Oman is a traditional mediator and has led discreet attempts to push for resolutions to regional conflicts
Saudi Foreign Minister Adel al-Jubeir has held talks in Oman, a traditional mediator in the region, on the conflicts in Syria and Yemen where Riyadh has taken sides.
Jubeir and his Omani counterpart Yussef bin Alawi reviewed "the situation in Syria and Yemen and means of strengthening cooperation" among the six Arab states in the Gulf, the Saudi foreign minister said late on Thursday after their meeting in Muscat.
He told Oman's ONA news agency that "the view is one" between Saudi Arabia and Oman on "all the matters discussed today".
Unlike its Gulf neighbours, Oman maintains good ties with Iran - a key backer of Syrian President Bashar al-Assad.
It is also the region's only Arab monarchy not to have cut ties with Damascus.
Saudi Arabia has taken an active role, supplying arms to anti-Assad rebel groups and leading an Arab coalition battling rebels in Yemen.
Alawi, for his part, said the sultanate was "exerting diplomatic efforts to find a peaceful solution in Syria and Yemen".
Oman is seeking through "calm diplomacy... rapprochement among all parties to achieve long-lasting political solutions," Alawi, who met Assad in Damascus last month, told ONA.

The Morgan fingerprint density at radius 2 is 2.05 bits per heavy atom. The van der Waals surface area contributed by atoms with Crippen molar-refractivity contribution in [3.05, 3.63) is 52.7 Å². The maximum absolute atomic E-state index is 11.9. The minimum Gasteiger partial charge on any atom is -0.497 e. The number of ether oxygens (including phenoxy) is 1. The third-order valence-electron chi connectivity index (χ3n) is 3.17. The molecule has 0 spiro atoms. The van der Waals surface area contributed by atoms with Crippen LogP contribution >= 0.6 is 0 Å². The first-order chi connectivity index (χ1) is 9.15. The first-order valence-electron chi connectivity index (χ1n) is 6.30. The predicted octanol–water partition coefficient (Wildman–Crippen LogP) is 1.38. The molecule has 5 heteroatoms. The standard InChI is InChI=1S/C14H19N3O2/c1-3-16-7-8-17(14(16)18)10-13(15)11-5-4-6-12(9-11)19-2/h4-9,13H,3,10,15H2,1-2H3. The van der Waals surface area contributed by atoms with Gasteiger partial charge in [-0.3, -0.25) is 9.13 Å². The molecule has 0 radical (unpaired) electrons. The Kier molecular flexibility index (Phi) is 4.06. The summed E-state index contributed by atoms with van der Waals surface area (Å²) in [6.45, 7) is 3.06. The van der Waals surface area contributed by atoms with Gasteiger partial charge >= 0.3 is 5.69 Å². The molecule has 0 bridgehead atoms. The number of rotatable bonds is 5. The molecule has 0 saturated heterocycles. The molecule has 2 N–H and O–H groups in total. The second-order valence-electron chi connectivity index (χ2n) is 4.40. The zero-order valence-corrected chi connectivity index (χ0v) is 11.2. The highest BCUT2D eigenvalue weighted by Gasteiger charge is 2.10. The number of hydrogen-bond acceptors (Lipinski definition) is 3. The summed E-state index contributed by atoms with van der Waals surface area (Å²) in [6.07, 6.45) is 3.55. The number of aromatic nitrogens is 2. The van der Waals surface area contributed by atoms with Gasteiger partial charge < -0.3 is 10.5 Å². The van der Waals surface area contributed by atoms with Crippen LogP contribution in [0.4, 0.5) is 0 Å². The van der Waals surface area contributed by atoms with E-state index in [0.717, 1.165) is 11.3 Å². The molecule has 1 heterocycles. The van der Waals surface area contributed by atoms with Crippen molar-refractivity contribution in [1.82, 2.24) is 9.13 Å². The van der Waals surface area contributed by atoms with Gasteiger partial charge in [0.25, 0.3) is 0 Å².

He said Riyadh and Muscat had "shared goals" on regional conflicts and "agreed to look forward and break from the past concerning regional issues".
His visit to Damascus had been "necessary," Alawi said, adding that the meeting with Jubeir had been scheduled before his talks with Assad.
Historically, Oman and Saudi Arabia have not always seen eye to eye on regional issues, with Oman resisting moves to cede powers to the Saudi-dominated Gulf Cooperation Council.
Oman's discreet diplomacy has contributed to several breakthroughs this year, including the release in August of a French hostage held in Yemen and Iran's nuclear deal with world powers in July.
The sultanate has also hosted closed-door meetings between Yemeni rebel leaders and US officials.